Postal Retirement: Eligibility vs Affordability

Postal Retirement

OK, so you’ve met your MRA (minimum retirement age), or better yet, maybe another early out came around and you want to take it. Time to pick out balloons for the retirement party, right? Maybe not. Unfortunately, we’ve seen so many employees pay attention to what they’re ALLOWED to do, that they completely disregard what they can AFFORD to do. Retirement may seem like the ultimate freedom, but that may not be the case if you can’t pay your bills.

Below are just a few things to consider before you walk away from your steady job…


First of all, make a detailed list of your monthly expenses. Refer to your last few months bank statements to make sure you’re not forgetting anything. Mortgages and car payments are not your only expenses. Food, entertainment, and spoiling the grandkids all need to be considered. Just because you don’t get a bill in the mail doesn’t mean it doesn’t cost money.


Next, calculate your exact income in retirement. When looking at your monthly benefit on the annuity estimate that the government sends you, remember to take out medical coverage (which will roughly double – look in the upper right of the form), and don’t forget to take out a little for taxes as well. The average FERS employee that we see with 30 years of service and a 53,000 high three, after taxes, insurance, and leaving a survivor benefit, only brings home about 800 or some from their FERS pension. These same folks usually bring in about 1200-1500 in Social Security Income as well. For some reason, most people expect more. It’s much better to be aware of this ahead of time so there are no surprises.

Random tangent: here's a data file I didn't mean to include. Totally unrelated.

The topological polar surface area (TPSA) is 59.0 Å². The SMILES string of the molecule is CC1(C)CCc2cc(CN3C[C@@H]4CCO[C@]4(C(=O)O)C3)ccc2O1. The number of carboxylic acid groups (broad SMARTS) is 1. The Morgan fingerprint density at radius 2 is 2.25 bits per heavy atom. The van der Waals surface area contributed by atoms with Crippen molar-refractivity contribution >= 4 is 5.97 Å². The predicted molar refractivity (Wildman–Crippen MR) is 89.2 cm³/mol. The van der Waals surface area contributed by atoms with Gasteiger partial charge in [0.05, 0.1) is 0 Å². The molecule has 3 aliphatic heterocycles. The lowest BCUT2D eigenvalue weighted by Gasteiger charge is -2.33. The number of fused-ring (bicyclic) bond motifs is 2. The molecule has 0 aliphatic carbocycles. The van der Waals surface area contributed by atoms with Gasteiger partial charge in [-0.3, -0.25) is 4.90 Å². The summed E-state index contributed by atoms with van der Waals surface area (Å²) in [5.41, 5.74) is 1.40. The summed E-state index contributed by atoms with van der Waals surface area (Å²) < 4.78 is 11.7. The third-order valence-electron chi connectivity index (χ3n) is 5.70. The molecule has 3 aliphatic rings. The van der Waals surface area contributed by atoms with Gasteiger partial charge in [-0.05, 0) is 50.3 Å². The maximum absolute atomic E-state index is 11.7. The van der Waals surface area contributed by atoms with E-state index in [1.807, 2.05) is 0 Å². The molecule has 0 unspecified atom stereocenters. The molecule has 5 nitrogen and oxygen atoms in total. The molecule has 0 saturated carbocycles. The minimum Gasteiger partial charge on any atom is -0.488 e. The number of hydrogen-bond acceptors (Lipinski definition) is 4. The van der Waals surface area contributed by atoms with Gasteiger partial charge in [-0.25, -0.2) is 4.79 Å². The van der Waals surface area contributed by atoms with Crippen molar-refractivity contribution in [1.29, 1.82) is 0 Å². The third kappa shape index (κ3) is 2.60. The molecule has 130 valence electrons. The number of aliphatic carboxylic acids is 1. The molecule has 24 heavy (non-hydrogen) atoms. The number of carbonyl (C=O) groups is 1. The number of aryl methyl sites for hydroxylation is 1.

Savings (TSP)

Finally, know the role of your TSP (Thrift Savings Plan). On the back of your statement you will find a number showing what your monthly benefit would be if you annuitized it. While this seems fine and dandy, read the small print. Luckily, the small print with the government is only 684 pages of size .01 font, so let me go ahead and point out some major implications here.

  • First, if you take advantage of that monthly payment, you can NEVER change it. If your circumstances change, too bad.
  • Next, you have NO access to cash. If you have an emergency, too bad.
  • Also, the survivor benefit works exactly like that of your pension. So, once you pass, your spouse will get a survivor benefit. Once they pass, the government is off the hook. Your heirs will get nothing.

Keep in mind, there ARE other options with your TSP. We just wanted to point out that this particular option probably wouldn’t be so popular if people understood the “side effects”. To educate yourself on other options, contact us, OR attend one of our Retirement Seminars. As a general rule though, if your FERS pension and your Social Security Income together are not sufficient to pay your monthly expenses, you may want to consider postponing the retirement party for a while…

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